David Allen Griffin is a cool killer- time and time again, he chooses a female victim, studies her for weeks till he knows her routine to the smallest detail, makes meticulous preparations ... See full summary »
Jane and Will are familiar faces on the Los Angeles club scene. They meet officially at drug rehab after Jane OD'ed and Will crashed her motorcycle driving stoned. They hit it off ... See full summary »
Neal Cassady is living the beat life during the 1940s, working at The Tire Yard and and philandering around town. However, he has visions of a happy life with kids and a white picket fence.... See full summary »
An aimless young man who is scalping tickets, gambling and drinking, agrees to coach a Little League team from the Cabrini Green housing project in Chicago as a condition of getting a loan from a friend.
A talented but disenchanted high school student seeking more advanced instruction sneaks inside the ivy covered gates of nearby Brown University. Masquerading as a college student he is ... See full summary »
Yvonne de la Vega,
David Allen Griffin is a cool killer- time and time again, he chooses a female victim, studies her for weeks till he knows her routine to the smallest detail, makes meticulous preparations using his forensic knowledge to gain entry when she's quite alone, subdues her and administers a long, torturous death. Joel Campbell got so frustrated by his failure to capture Griffin in LA that he quit the FBI, moved to Chicago and remains in psychiatric therapy, unable to function normally. Then he realizes, when opening his mail very late, that a new murder victim is Griffin's, and the killer send him pictures of her. Campbell reports this to the police, but is unwilling to join them in the search, suggesting Griffin is too slick and clever; yet he won't get out of it that easily... Written by
Third-billed Keanu Reeves gave his verbal agreement to director Joe Charbanic several years before production started, after reading his original script. With his involvement, the filmakers were later able to attract a bigger cast and budget than originally envisioned, and Reeves' part (originally meant as little more than a cameo) was substantially rewritten to feature him more prominently. Reportedly Keanu Reeves, who would be paid scale while his costars James Spader and Marisa Tomei would get $1,000,000 paychecks tried to drop out of the film but eventually changed his mind (apparently influenced by the legal precedent of the Kim Basinger/Boxing Helena (1993) debacle). He eventually agreed to do the picture and abstain from bad mouthing it in interviews on the condition that his involvment in the film be downplayed in all promotional material for the film, including trailers. See more »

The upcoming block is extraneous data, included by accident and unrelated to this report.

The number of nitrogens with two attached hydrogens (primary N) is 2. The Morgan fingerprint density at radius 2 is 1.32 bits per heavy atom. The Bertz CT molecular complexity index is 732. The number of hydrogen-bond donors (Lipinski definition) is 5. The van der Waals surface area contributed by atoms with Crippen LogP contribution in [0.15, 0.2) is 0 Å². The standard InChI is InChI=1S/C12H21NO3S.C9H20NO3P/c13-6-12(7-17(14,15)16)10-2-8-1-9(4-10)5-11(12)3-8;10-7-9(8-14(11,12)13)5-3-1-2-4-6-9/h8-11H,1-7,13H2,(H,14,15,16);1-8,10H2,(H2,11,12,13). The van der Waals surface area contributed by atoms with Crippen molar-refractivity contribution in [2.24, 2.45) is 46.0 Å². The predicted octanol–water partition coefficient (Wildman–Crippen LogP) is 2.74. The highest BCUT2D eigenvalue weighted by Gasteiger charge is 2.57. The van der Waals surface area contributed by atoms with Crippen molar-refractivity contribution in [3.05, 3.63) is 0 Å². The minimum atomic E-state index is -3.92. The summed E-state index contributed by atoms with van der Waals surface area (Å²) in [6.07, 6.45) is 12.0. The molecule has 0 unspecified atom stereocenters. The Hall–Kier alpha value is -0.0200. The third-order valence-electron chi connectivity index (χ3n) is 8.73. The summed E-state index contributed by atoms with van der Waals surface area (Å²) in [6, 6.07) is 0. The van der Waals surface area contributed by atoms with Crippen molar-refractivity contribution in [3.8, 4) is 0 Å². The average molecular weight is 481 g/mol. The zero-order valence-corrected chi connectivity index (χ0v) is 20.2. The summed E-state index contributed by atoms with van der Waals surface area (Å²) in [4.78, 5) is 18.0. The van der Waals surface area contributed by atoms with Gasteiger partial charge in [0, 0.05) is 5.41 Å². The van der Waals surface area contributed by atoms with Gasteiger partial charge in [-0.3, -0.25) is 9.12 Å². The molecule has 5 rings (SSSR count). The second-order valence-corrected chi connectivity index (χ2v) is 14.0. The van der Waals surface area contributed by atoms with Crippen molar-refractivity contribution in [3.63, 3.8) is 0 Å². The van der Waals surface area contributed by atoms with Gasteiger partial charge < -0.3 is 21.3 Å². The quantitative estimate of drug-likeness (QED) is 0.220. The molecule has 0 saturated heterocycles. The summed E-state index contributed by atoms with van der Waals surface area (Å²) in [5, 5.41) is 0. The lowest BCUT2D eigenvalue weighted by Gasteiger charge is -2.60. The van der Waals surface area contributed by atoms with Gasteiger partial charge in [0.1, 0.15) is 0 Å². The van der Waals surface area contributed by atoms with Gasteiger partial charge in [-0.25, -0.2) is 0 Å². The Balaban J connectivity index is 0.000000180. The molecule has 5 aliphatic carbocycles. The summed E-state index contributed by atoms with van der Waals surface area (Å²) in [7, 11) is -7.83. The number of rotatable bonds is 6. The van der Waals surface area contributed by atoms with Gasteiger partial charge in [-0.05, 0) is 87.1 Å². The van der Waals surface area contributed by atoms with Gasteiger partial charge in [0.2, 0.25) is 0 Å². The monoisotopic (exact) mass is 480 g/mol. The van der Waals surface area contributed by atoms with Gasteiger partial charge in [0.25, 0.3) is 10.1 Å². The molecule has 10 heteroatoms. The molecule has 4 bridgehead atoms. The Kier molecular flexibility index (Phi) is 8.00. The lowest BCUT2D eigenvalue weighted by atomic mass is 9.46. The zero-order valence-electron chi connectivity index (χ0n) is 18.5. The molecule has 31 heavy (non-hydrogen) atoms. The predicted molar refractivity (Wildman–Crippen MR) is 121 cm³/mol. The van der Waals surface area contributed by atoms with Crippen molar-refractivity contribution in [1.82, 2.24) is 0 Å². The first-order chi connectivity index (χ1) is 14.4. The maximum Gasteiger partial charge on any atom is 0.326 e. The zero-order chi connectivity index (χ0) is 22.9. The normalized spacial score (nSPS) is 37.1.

At the end of the movie, just after James is pulled from the river his clothes are almost dry. See more »
[frustrated that victim never saw her bulletin picture on TV]
Ellie Buckner. Single, 24, parents live in Florida. So far no known boy friend. She has a cat named Frank. Apparently he doesn't watch the news.
See more »
The Watcher portrays the somewhat symbiotic relationship between hero and villain and it explores the peculiar means of communication that develop between the two.
After being identified and harassed by the elusive serial killer David Allen Griffin (Keanu Reeves), the distressed FBI agent Joel Campbell (James Spader) moves to Chicago from Los Angeles in order to secure his own safety and peace of mind. However, tormented by the anguish of past failures, Campbell is unable to ameliorate his physical and mental health and his bruised existence is again challenged by Griffin's reappearance in Chicago. Amused and motivated by Campbell's compassion toward all female victims, Griffin (who spies on lonely women and then kills them) heightens the stakes of his hide-and-seek game with Campbell by sending him a photograph of the intended victim of the day, thus testing his ability to save her. However, when Griffin's final defiance involves Campbell's psychologist (Marisa Tomei), the two test each other's limits.
The Watcher follows its two main characters intimately, often detailing the mechanics of Griffin's moves through Campbell's point of view as an observer who must solve a mystery. By depicting Campbell's dependence on painkillers, for example, The Watcher successfully transmits the deteriorated mental and physical state of this protagonistic character. The Watcher is most intriguing when it attempts to portray a society that --through its indifference-- creates its own victims and delivers, so to speak, the loneliest and most vulnerable to their executioner. The Watcher uses this notion of people's unwillingness to help and builds its suspense by simultaneously emphasizing the protagonist's struggles to beat the murderer's deadline. Furthermore, The Watcher successfully defines both protagonist and antagonist as "the watcher" of the other, thus suggesting a somewhat sado-masochistic bond between the two. In spite of this success, The Watcher relies on an excess of repeated flashbacks in the form of highly stylized, often blurry, shots that depict Campbell's previous interaction with Griffin. This choice weakens The Watcher's attempts to establish realism around both characters' past connection, and loosens the otherwise tight pace of the plot.
The watcher hits on both a realistic level, and an entertaining level never before reached with a movie starring Keanu Reeves.
26 of 36 people found this review helpful.
Was this review helpful to you?